Talking With Your Doctor About HIV Treatment
If you know you have HIV, it's time to talk to your doctor about treatment. Treatment will not cure HIV. However, it can keep the virus in check. This will make it less likely that you'll develop AIDS. A talk with your doctor helps you decide when to start treatment, which drugs to take, and how to continue treatment.
Drugs used to treat HIV have become very effective. You will take fewer pills than people did in the past. Drugs today also have fewer side effects. That's why many experts now suggest starting treatment as soon as you know you have HIV.
Once you start treatment, be ready and willing to take your medication every day. Your doctor may recommend that you get started now if:
- You have certain symptoms, such as weight loss, fever, or infections. The symptoms could mean that HIV is starting to weaken your immune system.
- You have a low CD4 count or a high viral load. Your doctor will get this information from your blood tests. CD4 is a type of immune system cell. People with AIDS have low levels of CD4. Viral load refers to the amount of HIV in your blood. With the results, your doctor can see if your infection is gaining strength.
- You have a partner who is not HIV positive. Delaying treatment could put your partner at risk.
There are more than 20 drugs approved to treat HIV. The goal is to get your HIV level down to the point where it cannot be detected. Doctors have learned that taking two or more drugs is the best way to treat HIV. The two main types of treatment are combination therapy and highly active antiretroviral therapy (HART). For combination therapy, you take two or more drugs. With HART, you take three or more drugs.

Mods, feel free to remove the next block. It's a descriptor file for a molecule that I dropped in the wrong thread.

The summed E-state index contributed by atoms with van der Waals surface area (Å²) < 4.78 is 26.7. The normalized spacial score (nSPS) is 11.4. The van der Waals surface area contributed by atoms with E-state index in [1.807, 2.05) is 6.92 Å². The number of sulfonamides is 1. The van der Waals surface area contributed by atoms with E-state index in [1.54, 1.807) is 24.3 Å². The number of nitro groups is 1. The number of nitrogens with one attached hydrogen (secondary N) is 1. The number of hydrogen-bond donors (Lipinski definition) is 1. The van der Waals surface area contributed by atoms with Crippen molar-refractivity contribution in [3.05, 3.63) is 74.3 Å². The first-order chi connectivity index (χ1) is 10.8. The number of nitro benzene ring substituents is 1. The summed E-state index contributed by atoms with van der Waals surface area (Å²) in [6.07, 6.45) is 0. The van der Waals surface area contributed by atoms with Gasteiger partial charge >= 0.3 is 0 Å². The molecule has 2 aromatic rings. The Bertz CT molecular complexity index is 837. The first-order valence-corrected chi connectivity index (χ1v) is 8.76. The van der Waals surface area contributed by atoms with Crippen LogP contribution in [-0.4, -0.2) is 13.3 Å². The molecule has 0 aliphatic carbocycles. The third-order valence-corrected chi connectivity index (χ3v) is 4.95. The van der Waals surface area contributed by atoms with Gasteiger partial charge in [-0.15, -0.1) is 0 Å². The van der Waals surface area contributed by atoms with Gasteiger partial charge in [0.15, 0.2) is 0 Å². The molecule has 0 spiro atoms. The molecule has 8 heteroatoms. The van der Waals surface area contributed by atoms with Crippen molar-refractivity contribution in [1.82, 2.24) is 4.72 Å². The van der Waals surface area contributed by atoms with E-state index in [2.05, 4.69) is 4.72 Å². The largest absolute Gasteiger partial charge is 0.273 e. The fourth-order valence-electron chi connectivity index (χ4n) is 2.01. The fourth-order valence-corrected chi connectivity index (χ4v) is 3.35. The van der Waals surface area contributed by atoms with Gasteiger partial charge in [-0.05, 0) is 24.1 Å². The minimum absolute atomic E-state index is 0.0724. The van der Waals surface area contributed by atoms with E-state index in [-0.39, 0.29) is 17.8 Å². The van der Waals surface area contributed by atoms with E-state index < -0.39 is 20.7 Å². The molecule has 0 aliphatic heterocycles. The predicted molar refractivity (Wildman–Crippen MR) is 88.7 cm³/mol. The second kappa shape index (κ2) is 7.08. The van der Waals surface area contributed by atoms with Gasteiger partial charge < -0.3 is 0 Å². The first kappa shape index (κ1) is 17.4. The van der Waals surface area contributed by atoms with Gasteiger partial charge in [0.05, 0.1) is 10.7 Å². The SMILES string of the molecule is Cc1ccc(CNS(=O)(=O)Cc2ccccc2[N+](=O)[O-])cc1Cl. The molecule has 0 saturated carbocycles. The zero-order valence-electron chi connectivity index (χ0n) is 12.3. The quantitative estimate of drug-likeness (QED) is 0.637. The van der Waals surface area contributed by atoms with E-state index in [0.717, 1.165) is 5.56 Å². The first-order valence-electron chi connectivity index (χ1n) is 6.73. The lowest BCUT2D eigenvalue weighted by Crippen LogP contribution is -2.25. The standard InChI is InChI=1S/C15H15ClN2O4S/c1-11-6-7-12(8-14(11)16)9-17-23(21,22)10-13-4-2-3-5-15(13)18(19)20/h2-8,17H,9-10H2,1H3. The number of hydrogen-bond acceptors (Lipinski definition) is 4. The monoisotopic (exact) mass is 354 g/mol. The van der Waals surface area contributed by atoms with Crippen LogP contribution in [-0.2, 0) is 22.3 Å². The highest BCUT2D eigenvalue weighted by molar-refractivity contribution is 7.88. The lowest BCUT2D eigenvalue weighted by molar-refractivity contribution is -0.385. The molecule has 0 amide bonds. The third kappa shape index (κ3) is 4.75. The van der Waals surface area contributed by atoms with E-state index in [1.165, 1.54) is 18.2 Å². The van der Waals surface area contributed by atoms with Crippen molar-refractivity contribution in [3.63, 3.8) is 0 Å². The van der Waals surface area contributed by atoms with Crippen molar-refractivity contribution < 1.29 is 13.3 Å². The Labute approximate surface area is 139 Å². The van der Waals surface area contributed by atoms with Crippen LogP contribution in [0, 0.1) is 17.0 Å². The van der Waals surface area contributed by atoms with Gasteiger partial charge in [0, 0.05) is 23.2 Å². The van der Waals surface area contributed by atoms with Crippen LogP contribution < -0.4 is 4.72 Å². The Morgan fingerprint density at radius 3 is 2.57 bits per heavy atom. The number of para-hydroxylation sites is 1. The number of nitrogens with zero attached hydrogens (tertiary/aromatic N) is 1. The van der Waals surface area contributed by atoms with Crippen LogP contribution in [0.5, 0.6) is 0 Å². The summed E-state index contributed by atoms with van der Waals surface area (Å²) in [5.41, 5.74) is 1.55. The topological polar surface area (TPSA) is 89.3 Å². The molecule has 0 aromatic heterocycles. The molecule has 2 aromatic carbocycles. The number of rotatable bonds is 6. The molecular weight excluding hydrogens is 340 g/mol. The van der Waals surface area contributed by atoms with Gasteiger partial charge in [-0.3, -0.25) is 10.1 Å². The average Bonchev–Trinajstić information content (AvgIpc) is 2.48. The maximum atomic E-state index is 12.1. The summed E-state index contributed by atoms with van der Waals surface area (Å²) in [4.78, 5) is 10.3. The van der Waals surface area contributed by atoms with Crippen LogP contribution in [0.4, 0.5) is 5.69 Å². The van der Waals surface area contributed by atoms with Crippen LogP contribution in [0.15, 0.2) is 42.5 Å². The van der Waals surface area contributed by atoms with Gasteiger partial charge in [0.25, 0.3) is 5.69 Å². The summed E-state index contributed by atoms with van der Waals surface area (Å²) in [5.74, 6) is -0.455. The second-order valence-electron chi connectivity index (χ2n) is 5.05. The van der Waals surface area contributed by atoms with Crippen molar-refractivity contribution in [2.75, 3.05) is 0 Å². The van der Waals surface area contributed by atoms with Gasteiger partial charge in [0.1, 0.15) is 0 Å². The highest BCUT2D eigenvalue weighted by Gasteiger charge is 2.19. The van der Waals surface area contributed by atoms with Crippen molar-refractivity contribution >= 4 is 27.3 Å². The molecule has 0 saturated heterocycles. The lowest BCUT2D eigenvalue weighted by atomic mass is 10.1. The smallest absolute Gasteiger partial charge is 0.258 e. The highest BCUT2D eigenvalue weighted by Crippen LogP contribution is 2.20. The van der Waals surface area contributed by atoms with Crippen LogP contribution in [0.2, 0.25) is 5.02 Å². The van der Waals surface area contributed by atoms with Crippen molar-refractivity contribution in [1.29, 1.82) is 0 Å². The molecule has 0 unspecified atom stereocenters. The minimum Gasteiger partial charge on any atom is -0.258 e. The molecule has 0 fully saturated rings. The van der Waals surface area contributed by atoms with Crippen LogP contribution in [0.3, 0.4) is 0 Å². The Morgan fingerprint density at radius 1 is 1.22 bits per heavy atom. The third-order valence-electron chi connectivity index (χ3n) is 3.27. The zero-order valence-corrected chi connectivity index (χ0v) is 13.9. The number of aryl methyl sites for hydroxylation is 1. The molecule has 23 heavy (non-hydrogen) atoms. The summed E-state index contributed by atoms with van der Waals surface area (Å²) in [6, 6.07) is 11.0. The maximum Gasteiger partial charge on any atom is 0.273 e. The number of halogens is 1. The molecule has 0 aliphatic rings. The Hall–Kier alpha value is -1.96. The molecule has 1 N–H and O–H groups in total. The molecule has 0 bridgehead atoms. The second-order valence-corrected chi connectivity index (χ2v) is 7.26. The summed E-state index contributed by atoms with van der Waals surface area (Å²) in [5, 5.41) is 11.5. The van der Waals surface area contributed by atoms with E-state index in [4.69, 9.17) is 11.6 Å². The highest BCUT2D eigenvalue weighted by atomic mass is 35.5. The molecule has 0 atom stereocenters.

Which combination of drugs is best for you depends on:
- How severe your HIV infection is
- What side effects you can tolerate
- What other medication you take
You need to talk with your doctor to come up with a treatment plan that will work for you. There is no one-size-fits-all treatment.
Ask your doctor about the World Health Organization's (WHO) 2013 (or most recent) recommendation. WHO recommends starting treatment with two drugs called NRTIs (nucleoside reverse-transcriptase inhibitors) and one NNRTI (non-nucleoside reverse-transcriptase inhibitor). NRTIs keep HIV from duplicating. NNRTIs block HIV from spreading. You can get these three drugs in one pill that you would take each day.
Because there are so many drugs that you could take for HIV, there also are lots of possible side effects. You need to talk to your doctor about side effects, too. They can be different for each drug. They also can vary from person to person. Common side effects can include:
Ask your doctor which side effects might occur from the drugs you are taking.
You and your doctor will also talk about adherence. That means sticking to the treatment plan. It means taking your drugs as directed every day. This is the most important thing to talk about with your doctor. If you don’t stick to your treatment plan, you give the virus a chance to build up. Then it can become resistant to your drugs. They will no longer work.
This discussion with your doctor should include:
- When and how to take your medication
- Whether you need to take your medication at the same time every day
- Whether you need to take the medicine with food or on an empty stomach
- How you can deal with side effects
- What other prescription and over-the-counter medicines you take, and whether any of them could affect your HIV medication
- Whether a pill box will help you stay on track
- How to plan ahead for refills if you are going away
- When to come back for checkups to see how your CD4 and viral load are responding to the medication
If you stay on your treatment plan, there is a good chance you can get HIV down to a level where it can't be detected. Even so, that does not mean you can stop treatment.
Also, remember that the first treatment you try does not always work. If that happens, your doctor will try something else. Your doctor might refer to this as second-line therapy. Ask your doctor about this possibility. WHO recommends two NRTIs and a protease inhibitor for second-line therapy. Protease inhibitors also keep HIV from replicating.